The Reserve Bank of Australia trimmed interest rates by another quarter percentage point on Dec. 3, down to 3.00%, in a bid to help the Antipodean giant (no offense meant, New Zealand) smooth the transition from being a completely export-driven entity reliant on Chinese demand to a more balanced economy that can count on domestic consumer spending. As the Bloomberg report in that link points out, some 90% of Australian mortgages are floating-rate loans, which means that cutting interest rates translates directly into lower monthly housing payments for millions of consumers. Theoretically that money could be spent elsewhere in the Australian economy.
And in normal times, a lower interest rate would also weaken the national currency. One way to think about central bank interest rates is as the return investors can expect on holding investments denominated in that currency. So, just like the deposit rate potential bank customers consider before depositing their cash in different savings banks, a lower rate—all else being equal–should make that bank, or currency, a less attractive place for capital.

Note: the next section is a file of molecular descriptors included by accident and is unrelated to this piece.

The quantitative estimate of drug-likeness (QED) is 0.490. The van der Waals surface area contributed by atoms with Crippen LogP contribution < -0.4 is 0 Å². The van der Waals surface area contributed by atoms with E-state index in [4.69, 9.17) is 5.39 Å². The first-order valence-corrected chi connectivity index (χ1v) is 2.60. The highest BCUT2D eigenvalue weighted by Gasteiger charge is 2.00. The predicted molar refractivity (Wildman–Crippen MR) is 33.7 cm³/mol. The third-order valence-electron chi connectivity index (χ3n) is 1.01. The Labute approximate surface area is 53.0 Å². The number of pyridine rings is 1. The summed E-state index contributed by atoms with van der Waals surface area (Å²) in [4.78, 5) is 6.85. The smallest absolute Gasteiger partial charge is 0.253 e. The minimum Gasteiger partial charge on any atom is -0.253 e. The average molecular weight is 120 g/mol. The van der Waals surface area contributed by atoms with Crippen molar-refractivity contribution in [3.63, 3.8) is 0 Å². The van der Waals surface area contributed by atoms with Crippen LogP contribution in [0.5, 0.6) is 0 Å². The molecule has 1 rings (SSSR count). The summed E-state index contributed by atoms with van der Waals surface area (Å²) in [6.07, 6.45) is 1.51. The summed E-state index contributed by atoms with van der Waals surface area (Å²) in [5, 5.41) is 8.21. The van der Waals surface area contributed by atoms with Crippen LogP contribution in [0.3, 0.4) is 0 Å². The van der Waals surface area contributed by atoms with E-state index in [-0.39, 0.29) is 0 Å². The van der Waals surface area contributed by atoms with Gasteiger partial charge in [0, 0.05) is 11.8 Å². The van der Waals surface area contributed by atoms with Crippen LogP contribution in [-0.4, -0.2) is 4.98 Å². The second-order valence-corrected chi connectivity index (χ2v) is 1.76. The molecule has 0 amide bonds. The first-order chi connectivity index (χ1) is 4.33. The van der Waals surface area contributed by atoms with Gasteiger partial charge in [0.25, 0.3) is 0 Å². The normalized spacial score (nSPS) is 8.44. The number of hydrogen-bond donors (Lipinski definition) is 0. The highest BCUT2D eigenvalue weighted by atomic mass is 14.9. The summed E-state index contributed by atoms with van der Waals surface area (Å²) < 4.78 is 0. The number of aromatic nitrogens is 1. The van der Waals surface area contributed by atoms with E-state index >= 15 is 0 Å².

But of course, all things never really are equal. And the Australian dollar has stayed remarkably strong in recent months even as the Reserve Bank has chopped rates six times in the last 14 months. Even today, after the rate cut the Aussie is up 0.5% against the US dollar. Why is that? Here’s a look at the Aussie versus the Reserve Bank’s target rate. You can see that the recent round of cuts hasn’t done much to weaken the currency. (FYI, the most recent rate cut isn’t reflected in this chart, which still shows the policy rate at 3.25%.)
Likely it reflects the fact that AAA-rated Australia is really coming into its own as something like a little brother to the United States, the place where global investors have long stashed their cash for safekeeping. That should keep Australian interest rates low—as investors are willing to accept low returns on their money in exchange for peace of mind. And while it limits the ability of the central bank to stimulate growth by weakening the currency to boost exports, those low interest rates make it easier and cheaper for the government itself to engage in fiscal spending to help the economy.